Attending the course of Animal Conservation Genetics, the student will develop a solid background to appreciate the value of genetic diversity and of the micro-evolutionary processes that shape it over time, as well as to identify the major threats to their maintenance. The student will learn a spectrum of methodologies to monitor such diversity in natural and captive populations, and will comprehend the cause-effect mechanisms that lead to a loss of diversity and adaptation with negative impacts on population viability. These skills will enable the student to define experimental protocols for genetic monitoring of animal populations and to contribute to the implementation of adequate wildlife management plans and conservation policies.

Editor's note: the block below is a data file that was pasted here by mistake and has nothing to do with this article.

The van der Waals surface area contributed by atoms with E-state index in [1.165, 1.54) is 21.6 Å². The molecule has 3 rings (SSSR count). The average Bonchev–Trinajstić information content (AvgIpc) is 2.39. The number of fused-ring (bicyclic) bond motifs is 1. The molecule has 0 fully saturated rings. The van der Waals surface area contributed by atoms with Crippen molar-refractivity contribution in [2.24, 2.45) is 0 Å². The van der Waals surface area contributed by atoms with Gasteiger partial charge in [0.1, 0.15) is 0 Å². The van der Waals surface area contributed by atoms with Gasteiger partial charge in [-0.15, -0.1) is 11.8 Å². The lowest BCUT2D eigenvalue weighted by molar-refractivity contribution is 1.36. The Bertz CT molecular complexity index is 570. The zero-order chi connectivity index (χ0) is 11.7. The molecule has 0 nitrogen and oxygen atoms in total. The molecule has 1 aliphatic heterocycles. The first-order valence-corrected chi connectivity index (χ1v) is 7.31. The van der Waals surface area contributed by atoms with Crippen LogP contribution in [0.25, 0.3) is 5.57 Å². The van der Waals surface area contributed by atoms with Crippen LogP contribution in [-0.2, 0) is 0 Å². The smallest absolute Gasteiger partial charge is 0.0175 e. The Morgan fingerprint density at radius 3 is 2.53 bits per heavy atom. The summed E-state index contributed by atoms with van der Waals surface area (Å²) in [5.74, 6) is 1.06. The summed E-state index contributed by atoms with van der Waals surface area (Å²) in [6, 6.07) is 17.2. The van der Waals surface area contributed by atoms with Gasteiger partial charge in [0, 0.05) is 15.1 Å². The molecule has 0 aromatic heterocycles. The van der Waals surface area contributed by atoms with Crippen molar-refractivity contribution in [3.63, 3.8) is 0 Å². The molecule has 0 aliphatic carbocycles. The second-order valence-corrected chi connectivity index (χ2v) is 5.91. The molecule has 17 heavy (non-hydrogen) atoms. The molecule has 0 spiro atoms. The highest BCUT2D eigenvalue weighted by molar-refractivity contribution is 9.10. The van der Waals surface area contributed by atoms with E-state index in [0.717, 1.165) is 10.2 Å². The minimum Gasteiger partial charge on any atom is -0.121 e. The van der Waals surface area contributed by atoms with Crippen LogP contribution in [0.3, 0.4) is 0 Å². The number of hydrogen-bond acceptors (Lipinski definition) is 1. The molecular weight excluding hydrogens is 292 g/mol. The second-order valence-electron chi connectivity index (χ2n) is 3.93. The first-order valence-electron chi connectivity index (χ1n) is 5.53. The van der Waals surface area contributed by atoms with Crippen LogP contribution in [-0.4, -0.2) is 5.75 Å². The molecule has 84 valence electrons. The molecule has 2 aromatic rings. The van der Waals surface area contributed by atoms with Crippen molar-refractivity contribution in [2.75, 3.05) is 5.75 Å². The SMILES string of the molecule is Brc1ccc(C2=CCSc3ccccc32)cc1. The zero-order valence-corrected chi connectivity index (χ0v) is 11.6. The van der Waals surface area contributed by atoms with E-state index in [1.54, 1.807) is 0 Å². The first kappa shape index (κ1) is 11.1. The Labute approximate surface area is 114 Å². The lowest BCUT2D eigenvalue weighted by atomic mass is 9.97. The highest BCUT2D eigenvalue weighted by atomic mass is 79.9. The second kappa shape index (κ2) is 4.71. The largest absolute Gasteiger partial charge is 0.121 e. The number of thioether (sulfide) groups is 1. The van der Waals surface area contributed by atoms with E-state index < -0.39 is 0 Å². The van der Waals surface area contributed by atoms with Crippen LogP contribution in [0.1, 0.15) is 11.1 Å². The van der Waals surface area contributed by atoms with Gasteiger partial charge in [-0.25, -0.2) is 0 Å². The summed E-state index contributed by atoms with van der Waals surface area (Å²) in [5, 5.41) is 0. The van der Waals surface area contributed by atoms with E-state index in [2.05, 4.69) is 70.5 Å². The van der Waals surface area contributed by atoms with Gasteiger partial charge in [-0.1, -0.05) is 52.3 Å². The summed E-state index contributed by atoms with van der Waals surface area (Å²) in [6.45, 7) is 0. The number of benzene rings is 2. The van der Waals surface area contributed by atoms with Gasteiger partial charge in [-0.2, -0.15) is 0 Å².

Moreover, the preparation of a group project referred to a specific case study will induce students to develop capacities of critical evaluation and interpretation of published data. The project presentation will contribute to train the communication skills, favouring an attitude to clearly expose information, scientific data and personal opinions to a mixed audience of specialists and non-specialists.